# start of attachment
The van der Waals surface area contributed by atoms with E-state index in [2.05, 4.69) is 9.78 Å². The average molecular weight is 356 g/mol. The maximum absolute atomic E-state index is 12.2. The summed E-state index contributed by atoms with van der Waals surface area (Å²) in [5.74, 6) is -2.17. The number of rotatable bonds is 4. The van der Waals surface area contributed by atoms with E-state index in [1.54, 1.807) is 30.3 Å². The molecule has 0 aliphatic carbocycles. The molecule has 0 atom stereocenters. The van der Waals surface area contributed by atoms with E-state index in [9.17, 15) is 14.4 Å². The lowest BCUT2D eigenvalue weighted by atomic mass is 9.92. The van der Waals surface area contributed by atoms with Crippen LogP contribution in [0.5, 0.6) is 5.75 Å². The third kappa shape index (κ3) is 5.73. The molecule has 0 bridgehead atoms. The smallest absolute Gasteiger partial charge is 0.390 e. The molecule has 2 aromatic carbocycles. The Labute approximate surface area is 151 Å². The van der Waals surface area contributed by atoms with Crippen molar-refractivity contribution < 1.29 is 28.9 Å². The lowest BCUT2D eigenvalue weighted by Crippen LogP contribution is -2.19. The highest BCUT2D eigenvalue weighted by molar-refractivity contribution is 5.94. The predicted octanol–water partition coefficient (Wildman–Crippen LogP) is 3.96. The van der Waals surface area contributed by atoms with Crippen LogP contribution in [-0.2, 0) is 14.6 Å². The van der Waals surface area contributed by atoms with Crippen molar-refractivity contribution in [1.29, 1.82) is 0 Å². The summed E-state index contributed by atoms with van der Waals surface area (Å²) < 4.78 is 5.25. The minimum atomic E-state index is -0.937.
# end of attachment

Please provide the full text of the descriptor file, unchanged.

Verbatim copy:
The van der Waals surface area contributed by atoms with E-state index in [2.05, 4.69) is 9.78 Å². The average molecular weight is 356 g/mol. The maximum absolute atomic E-state index is 12.2. The summed E-state index contributed by atoms with van der Waals surface area (Å²) in [5.74, 6) is -2.17. The number of rotatable bonds is 4. The van der Waals surface area contributed by atoms with E-state index in [1.54, 1.807) is 30.3 Å². The molecule has 0 aliphatic carbocycles. The molecule has 0 atom stereocenters. The van der Waals surface area contributed by atoms with E-state index in [9.17, 15) is 14.4 Å². The lowest BCUT2D eigenvalue weighted by atomic mass is 9.92. The van der Waals surface area contributed by atoms with Crippen LogP contribution in [0.5, 0.6) is 5.75 Å². The third kappa shape index (κ3) is 5.73. The molecule has 0 bridgehead atoms. The smallest absolute Gasteiger partial charge is 0.390 e. The molecule has 2 aromatic carbocycles. The Labute approximate surface area is 151 Å². The van der Waals surface area contributed by atoms with Crippen molar-refractivity contribution < 1.29 is 28.9 Å². The lowest BCUT2D eigenvalue weighted by Crippen LogP contribution is -2.19. The highest BCUT2D eigenvalue weighted by molar-refractivity contribution is 5.94. The predicted octanol–water partition coefficient (Wildman–Crippen LogP) is 3.96. The van der Waals surface area contributed by atoms with Crippen LogP contribution in [-0.2, 0) is 14.6 Å². The van der Waals surface area contributed by atoms with Crippen molar-refractivity contribution in [1.29, 1.82) is 0 Å². The summed E-state index contributed by atoms with van der Waals surface area (Å²) < 4.78 is 5.25. The minimum atomic E-state index is -0.937.